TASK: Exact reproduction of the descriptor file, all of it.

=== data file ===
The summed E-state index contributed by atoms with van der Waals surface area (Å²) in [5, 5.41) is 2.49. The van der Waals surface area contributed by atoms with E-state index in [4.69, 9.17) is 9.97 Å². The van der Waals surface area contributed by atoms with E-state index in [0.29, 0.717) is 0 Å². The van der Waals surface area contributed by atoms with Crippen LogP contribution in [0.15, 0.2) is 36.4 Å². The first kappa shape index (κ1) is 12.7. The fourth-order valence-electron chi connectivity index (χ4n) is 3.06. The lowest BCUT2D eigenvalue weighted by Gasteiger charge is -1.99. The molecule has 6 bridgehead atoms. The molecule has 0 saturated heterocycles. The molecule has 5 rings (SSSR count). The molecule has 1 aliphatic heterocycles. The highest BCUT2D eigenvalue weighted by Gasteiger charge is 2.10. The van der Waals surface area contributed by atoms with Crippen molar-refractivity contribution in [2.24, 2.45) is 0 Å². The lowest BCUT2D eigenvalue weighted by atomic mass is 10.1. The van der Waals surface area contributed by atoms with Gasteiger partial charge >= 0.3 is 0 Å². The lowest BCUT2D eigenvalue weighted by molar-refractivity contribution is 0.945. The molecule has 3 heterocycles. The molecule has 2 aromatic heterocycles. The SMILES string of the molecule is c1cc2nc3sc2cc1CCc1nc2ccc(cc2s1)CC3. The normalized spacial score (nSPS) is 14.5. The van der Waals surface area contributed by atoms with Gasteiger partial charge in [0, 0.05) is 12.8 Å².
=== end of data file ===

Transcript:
The summed E-state index contributed by atoms with van der Waals surface area (Å²) in [5, 5.41) is 2.49. The van der Waals surface area contributed by atoms with E-state index in [4.69, 9.17) is 9.97 Å². The van der Waals surface area contributed by atoms with E-state index in [0.29, 0.717) is 0 Å². The van der Waals surface area contributed by atoms with Crippen LogP contribution in [0.15, 0.2) is 36.4 Å². The first kappa shape index (κ1) is 12.7. The fourth-order valence-electron chi connectivity index (χ4n) is 3.06. The lowest BCUT2D eigenvalue weighted by Gasteiger charge is -1.99. The molecule has 6 bridgehead atoms. The molecule has 0 saturated heterocycles. The molecule has 5 rings (SSSR count). The molecule has 1 aliphatic heterocycles. The highest BCUT2D eigenvalue weighted by Gasteiger charge is 2.10. The van der Waals surface area contributed by atoms with Crippen molar-refractivity contribution in [2.24, 2.45) is 0 Å². The lowest BCUT2D eigenvalue weighted by atomic mass is 10.1. The van der Waals surface area contributed by atoms with Gasteiger partial charge >= 0.3 is 0 Å². The lowest BCUT2D eigenvalue weighted by molar-refractivity contribution is 0.945. The molecule has 3 heterocycles. The molecule has 2 aromatic heterocycles. The SMILES string of the molecule is c1cc2nc3sc2cc1CCc1nc2ccc(cc2s1)CC3. The normalized spacial score (nSPS) is 14.5. The van der Waals surface area contributed by atoms with Gasteiger partial charge in [0, 0.05) is 12.8 Å².